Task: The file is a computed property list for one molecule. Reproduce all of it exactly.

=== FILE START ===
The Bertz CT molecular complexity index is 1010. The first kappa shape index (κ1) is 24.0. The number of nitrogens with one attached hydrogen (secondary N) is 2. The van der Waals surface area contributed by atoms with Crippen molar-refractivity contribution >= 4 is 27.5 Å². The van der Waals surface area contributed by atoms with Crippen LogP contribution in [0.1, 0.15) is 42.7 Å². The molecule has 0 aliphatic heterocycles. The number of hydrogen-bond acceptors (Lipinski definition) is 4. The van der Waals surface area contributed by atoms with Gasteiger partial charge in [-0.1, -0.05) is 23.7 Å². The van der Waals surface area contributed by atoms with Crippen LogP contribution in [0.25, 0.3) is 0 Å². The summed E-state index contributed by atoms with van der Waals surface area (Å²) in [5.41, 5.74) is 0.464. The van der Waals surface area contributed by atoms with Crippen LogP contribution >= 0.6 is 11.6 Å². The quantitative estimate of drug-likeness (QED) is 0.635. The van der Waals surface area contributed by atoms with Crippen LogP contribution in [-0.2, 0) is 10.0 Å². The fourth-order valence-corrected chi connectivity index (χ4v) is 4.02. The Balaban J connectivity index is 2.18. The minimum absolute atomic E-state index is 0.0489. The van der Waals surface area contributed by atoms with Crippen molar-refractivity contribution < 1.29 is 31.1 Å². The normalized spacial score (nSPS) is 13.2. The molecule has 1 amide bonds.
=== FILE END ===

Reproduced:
The Bertz CT molecular complexity index is 1010. The first kappa shape index (κ1) is 24.0. The number of nitrogens with one attached hydrogen (secondary N) is 2. The van der Waals surface area contributed by atoms with Crippen molar-refractivity contribution >= 4 is 27.5 Å². The van der Waals surface area contributed by atoms with Crippen LogP contribution in [0.1, 0.15) is 42.7 Å². The molecule has 0 aliphatic heterocycles. The number of hydrogen-bond acceptors (Lipinski definition) is 4. The van der Waals surface area contributed by atoms with Gasteiger partial charge in [-0.1, -0.05) is 23.7 Å². The van der Waals surface area contributed by atoms with Crippen LogP contribution in [0.25, 0.3) is 0 Å². The summed E-state index contributed by atoms with van der Waals surface area (Å²) in [5.41, 5.74) is 0.464. The van der Waals surface area contributed by atoms with Crippen LogP contribution >= 0.6 is 11.6 Å². The quantitative estimate of drug-likeness (QED) is 0.635. The van der Waals surface area contributed by atoms with Crippen LogP contribution in [-0.2, 0) is 10.0 Å². The fourth-order valence-corrected chi connectivity index (χ4v) is 4.02. The Balaban J connectivity index is 2.18. The minimum absolute atomic E-state index is 0.0489. The van der Waals surface area contributed by atoms with Crippen molar-refractivity contribution < 1.29 is 31.1 Å². The normalized spacial score (nSPS) is 13.2. The molecule has 1 amide bonds.